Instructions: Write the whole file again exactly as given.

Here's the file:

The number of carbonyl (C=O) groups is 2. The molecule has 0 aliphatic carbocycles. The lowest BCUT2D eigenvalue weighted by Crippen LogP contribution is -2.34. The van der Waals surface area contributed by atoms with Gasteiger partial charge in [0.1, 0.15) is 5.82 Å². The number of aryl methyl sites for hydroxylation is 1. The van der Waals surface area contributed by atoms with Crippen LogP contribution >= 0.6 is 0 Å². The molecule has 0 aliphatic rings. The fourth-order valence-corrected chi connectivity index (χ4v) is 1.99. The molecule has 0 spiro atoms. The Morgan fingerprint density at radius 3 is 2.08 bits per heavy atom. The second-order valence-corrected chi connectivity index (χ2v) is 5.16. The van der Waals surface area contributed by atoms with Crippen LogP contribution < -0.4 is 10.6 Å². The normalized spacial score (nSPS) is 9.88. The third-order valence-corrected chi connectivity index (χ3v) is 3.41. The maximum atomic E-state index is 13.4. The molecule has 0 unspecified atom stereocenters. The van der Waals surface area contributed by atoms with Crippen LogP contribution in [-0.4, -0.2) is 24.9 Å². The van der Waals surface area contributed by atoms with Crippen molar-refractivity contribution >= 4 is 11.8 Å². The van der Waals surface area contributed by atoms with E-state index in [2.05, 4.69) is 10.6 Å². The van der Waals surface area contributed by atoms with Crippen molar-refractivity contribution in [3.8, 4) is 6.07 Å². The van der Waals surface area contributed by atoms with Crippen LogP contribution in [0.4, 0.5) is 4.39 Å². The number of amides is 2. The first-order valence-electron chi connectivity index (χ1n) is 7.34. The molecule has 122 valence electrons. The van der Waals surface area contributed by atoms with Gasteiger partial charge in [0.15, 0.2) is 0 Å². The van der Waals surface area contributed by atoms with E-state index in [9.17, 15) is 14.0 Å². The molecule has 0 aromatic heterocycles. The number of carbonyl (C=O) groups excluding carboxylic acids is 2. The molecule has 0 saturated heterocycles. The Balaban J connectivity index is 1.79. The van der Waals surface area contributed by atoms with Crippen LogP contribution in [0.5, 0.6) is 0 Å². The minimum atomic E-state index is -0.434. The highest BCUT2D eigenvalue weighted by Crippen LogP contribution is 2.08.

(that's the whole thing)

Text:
The number of carbonyl (C=O) groups is 2. The molecule has 0 aliphatic carbocycles. The lowest BCUT2D eigenvalue weighted by Crippen LogP contribution is -2.34. The van der Waals surface area contributed by atoms with Gasteiger partial charge in [0.1, 0.15) is 5.82 Å². The number of aryl methyl sites for hydroxylation is 1. The van der Waals surface area contributed by atoms with Crippen LogP contribution >= 0.6 is 0 Å². The molecule has 0 aliphatic rings. The fourth-order valence-corrected chi connectivity index (χ4v) is 1.99. The molecule has 0 spiro atoms. The Morgan fingerprint density at radius 3 is 2.08 bits per heavy atom. The second-order valence-corrected chi connectivity index (χ2v) is 5.16. The van der Waals surface area contributed by atoms with Crippen LogP contribution < -0.4 is 10.6 Å². The normalized spacial score (nSPS) is 9.88. The third-order valence-corrected chi connectivity index (χ3v) is 3.41. The maximum atomic E-state index is 13.4. The molecule has 0 unspecified atom stereocenters. The van der Waals surface area contributed by atoms with Crippen LogP contribution in [-0.4, -0.2) is 24.9 Å². The van der Waals surface area contributed by atoms with Crippen molar-refractivity contribution >= 4 is 11.8 Å². The van der Waals surface area contributed by atoms with E-state index in [2.05, 4.69) is 10.6 Å². The van der Waals surface area contributed by atoms with Crippen molar-refractivity contribution in [3.8, 4) is 6.07 Å². The van der Waals surface area contributed by atoms with Crippen LogP contribution in [0.4, 0.5) is 4.39 Å². The number of amides is 2. The first-order valence-electron chi connectivity index (χ1n) is 7.34. The molecule has 122 valence electrons. The van der Waals surface area contributed by atoms with Gasteiger partial charge in [0.15, 0.2) is 0 Å². The van der Waals surface area contributed by atoms with E-state index in [9.17, 15) is 14.0 Å². The molecule has 0 aromatic heterocycles. The number of carbonyl (C=O) groups excluding carboxylic acids is 2. The molecule has 0 saturated heterocycles. The Balaban J connectivity index is 1.79. The van der Waals surface area contributed by atoms with Crippen LogP contribution in [0.5, 0.6) is 0 Å². The minimum atomic E-state index is -0.434. The highest BCUT2D eigenvalue weighted by Crippen LogP contribution is 2.08.